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LETTER TO THE EDITOR: Law, not war, way out of Iran problem
Question of the Day
Peter Vincent Pry (“If Iran already has the bomb, what then?” Commentary, Thursday) makes some excellent points regarding the troubling possibility of Iran already possessing the nuclear capacity to wreak immediate and massive deaths and destruction on our nation.
What Mr. Pry and other Middle East experts overlook is Iran’s potential possession of biological weapons, which could cause equal death and disruption. All that Iran’s genocidal leaders may be waiting for to use them is a legitimate excuse to retaliate against any pre-emptive attack that Israel or the United States might launch. Retaliation would be, in Tehran’s eyes, a legitimate response; it would pin the blame for war on the West.
“Regime change in Iran” appears to be a rational and far less risky response, but “arming the majority who want to overthrow the mullahs” within the context of disarming Iran could backfire by sparking an equally troubling list of unintended consequences.
The majority of the Iranians are proud, wise and moral. They understand the insanity and unacceptable genocidal taunts that some of their highest leaders have voiced. Perhaps the United States would do better using the force of international law to oust Iran’s criminal leaders. Weapons possession isn’t a crime. Starting a war or inciting genocide is.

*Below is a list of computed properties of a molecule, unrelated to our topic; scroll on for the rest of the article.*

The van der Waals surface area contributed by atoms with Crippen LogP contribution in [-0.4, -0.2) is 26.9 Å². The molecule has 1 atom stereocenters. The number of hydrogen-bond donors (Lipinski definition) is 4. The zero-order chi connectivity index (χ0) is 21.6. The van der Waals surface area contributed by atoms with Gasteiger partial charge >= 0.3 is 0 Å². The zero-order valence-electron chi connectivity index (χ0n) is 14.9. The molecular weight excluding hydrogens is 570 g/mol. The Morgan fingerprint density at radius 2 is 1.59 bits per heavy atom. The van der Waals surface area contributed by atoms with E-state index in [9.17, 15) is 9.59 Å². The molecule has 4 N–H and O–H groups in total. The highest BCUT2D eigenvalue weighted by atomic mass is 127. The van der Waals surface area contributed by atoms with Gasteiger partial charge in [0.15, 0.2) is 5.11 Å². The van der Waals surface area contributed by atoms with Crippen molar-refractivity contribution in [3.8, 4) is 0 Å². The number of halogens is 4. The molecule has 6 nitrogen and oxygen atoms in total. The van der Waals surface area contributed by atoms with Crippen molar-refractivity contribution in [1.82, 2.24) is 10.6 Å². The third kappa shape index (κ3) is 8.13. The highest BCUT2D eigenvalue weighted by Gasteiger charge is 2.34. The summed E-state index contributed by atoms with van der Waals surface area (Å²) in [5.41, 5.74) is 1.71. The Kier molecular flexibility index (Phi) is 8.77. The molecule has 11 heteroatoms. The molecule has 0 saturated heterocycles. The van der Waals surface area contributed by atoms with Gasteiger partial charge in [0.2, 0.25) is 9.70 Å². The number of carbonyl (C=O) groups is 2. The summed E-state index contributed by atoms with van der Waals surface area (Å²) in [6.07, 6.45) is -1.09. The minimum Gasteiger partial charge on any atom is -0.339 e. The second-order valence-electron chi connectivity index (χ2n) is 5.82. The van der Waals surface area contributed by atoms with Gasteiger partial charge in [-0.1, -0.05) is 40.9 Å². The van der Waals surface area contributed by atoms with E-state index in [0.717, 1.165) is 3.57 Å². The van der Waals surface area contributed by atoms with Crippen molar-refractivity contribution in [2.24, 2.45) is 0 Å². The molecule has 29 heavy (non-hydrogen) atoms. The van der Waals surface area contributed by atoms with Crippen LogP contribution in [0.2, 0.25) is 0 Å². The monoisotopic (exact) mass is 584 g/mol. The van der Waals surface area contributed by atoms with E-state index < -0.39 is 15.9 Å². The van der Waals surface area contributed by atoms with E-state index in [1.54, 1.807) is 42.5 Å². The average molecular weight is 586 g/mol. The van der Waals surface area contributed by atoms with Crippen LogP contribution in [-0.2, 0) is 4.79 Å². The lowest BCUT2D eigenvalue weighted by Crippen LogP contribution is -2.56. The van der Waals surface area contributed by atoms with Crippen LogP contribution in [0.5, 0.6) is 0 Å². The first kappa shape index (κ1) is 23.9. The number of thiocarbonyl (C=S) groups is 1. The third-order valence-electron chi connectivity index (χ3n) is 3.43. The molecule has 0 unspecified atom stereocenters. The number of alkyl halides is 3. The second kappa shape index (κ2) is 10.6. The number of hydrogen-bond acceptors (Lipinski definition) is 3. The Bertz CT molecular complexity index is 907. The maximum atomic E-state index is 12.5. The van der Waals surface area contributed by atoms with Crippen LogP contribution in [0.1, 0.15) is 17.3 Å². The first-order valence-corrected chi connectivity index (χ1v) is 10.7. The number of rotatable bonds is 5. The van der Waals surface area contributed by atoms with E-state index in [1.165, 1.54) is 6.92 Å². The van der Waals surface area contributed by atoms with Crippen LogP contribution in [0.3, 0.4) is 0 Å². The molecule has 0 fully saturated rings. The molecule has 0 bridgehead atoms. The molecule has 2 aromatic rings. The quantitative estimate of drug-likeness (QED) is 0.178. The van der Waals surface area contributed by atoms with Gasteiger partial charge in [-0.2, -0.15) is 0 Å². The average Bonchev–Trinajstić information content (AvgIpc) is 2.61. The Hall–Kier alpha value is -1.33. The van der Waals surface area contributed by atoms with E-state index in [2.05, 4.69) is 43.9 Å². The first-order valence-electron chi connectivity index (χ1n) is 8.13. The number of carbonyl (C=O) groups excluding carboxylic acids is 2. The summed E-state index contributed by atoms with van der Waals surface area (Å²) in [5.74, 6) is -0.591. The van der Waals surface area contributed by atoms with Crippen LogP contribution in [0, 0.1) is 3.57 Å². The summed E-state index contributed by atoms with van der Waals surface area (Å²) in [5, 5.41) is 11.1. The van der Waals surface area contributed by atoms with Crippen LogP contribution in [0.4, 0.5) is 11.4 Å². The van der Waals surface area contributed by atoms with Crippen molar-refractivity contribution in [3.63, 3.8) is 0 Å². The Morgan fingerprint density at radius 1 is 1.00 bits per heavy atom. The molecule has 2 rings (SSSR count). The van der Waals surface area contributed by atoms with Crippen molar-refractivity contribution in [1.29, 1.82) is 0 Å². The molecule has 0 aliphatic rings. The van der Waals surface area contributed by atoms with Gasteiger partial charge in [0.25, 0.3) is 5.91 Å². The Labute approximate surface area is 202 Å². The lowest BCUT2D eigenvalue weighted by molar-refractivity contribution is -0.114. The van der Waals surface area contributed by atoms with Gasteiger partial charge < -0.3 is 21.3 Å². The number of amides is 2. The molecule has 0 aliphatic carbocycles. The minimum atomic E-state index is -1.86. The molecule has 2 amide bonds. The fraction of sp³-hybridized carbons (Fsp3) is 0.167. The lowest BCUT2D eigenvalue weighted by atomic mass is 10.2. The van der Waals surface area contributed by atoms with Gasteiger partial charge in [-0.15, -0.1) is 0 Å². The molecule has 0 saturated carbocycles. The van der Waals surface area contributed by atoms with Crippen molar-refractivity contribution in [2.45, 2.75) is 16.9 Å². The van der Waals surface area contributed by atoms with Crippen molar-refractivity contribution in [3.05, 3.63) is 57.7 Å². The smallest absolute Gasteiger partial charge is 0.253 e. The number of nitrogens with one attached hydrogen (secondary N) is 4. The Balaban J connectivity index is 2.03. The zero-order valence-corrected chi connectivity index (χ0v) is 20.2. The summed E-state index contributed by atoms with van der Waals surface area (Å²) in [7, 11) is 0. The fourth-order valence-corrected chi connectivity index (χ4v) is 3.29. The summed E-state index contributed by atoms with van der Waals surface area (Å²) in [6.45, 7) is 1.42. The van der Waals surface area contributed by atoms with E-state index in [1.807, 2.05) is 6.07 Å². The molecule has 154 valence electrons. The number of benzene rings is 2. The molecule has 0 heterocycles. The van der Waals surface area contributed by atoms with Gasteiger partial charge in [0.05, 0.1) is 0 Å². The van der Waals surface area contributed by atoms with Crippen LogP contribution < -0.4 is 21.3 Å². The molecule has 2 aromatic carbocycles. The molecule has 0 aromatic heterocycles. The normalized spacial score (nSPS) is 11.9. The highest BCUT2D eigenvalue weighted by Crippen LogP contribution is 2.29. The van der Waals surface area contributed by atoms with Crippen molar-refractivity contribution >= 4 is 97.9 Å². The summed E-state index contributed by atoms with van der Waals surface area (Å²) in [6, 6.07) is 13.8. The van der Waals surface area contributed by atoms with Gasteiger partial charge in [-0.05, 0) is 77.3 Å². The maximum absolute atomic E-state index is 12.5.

Iranian calls for the elimination of Israel and the Jewish people is a legitimate crime against humanity. Those who incite genocide are in violation of both the United Nations charter and the 1948 Genocide convention, which Iran ratified on Aug. 14, 1956.
The Iranian people should be given a deadline of Aug. 14 to indict any Iranian official who has incited such horrific goals. If they are unwilling or unable to do so, then the United Nations - with or without Security Council approval - should take a leadership role in removing any Iranian leader responsible for such dangerous rhetoric.
I believe law, not war, is the path out of this increasingly dangerous dilemma.
United Nations Council of Organizations
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